Violence

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Violence

The main sources of conflict are:

  1. Husband's expectations regarding a woman's domestic work.
  2. Possessiveness and sexual jealousy.
  3. Allocation of family resources (money).

As Abbott and Wallace (1990) note, the main trigger for violence is the male perception that a partner is failing in her duties. The Dobash study found that these duties tend to be about sex, money and home making. The perception by the male that the woman is somehow failing is often compounded by the women themselves believing that they deserved to be beaten. This belief in female provocation is a strong aspect of our culture. In the Dobash study, 31% of the wives said there were circumstances when the man has the right to hit his wife; for neglecting the children; sleeping around and for failing to care for her husband.

Men use diverse and often severe forms of physical force although the usual method of attack is slapping, punching and kicking.

1. In the Dobash study, the majority of women experienced at least two attacks a week. For 25% the violence lasted between 45 minutes and five hours. The violence was most likely to occur between 10pm and 12am. 80% of attacks were usually on a Friday and Saturday night.

The majority of the women were assaulted in the home.

2. In the Pahl study (1985), 62% of women subjected to violence for three or more years. The injuries ranged from cuts and bruises to broken bones, stab wounds and fractured skull and ruptured spleen. These finding were confirmed in a larger study by Binney (1981) where 30% of the women in the study had suffered life threatening attacks or had been hospitalised.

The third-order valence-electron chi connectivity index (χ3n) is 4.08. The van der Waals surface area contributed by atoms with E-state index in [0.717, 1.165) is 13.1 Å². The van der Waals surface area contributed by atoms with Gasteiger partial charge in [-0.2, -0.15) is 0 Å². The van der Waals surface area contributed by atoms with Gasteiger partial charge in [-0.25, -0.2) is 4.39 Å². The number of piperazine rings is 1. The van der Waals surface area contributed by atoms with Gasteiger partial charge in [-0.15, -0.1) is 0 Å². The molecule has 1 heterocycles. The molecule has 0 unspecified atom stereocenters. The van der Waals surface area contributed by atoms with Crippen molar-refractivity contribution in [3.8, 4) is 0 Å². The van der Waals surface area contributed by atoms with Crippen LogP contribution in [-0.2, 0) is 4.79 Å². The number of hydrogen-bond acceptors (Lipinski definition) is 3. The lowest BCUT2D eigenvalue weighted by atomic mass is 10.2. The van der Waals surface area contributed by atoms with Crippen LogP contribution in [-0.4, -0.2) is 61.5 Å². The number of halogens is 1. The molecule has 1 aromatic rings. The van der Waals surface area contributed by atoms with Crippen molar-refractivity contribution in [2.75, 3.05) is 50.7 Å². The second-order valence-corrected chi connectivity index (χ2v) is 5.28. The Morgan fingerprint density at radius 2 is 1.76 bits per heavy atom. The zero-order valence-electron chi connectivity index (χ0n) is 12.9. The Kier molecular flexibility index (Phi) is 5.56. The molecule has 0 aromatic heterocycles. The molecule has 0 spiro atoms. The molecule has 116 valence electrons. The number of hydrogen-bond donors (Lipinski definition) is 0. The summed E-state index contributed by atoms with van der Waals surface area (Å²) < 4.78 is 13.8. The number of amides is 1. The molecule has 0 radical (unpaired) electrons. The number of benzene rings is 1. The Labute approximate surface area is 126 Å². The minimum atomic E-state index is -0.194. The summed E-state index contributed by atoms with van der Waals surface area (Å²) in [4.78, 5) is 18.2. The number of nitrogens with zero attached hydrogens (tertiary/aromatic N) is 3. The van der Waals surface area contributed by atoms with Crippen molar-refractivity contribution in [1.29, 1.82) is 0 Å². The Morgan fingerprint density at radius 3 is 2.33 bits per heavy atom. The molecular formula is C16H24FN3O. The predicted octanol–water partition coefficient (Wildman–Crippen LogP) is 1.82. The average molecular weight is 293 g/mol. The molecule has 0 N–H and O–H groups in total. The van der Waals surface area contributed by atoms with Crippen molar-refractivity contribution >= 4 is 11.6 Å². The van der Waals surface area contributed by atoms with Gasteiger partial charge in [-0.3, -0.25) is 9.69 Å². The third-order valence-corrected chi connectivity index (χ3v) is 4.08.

50% of Binney's sample had been beaten for more than six years.

Violence tends to begin early in these relationships. The Dobash study found that 41% who had used refuges had been attacked within six months of the wedding.

It is difficult for women to avoid violence since the usual methods, withdrawal, or agreeing with the accuser, are either not available to women or may increase the violence.

70% of the women in the Dobash study said that arguments with their husbands nearly always ended in an attack.

Women seldom respond to attack with violence themselves. The Dobash study put the figure at 24%.

After the attack most women must remain in the home since there are few real alternatives.

Walker (1979) uses the concept of learned helplessness to explain women?s reluctance or inability to leave a violent home. But having no house, no job, no money and the children to look after further prevents them. Furthermore, leaving home does not always end the violence since men will quite commonly pursue the wife even after she has left home.

Men commonly fail to react to the consequences of their actions; they ignore the beating and act as if nothing had happened (80% in the Dobash study), and/or they blame the wives ('she made me do it'). Regrets, even if expressed, become less likely as the attacks continue. Remorse, if expressed often took the form of 'helping with the dishes'. While the presence of others may inhibit violence its effect is limited and in some cases the presence of others may even increase the level of violence.

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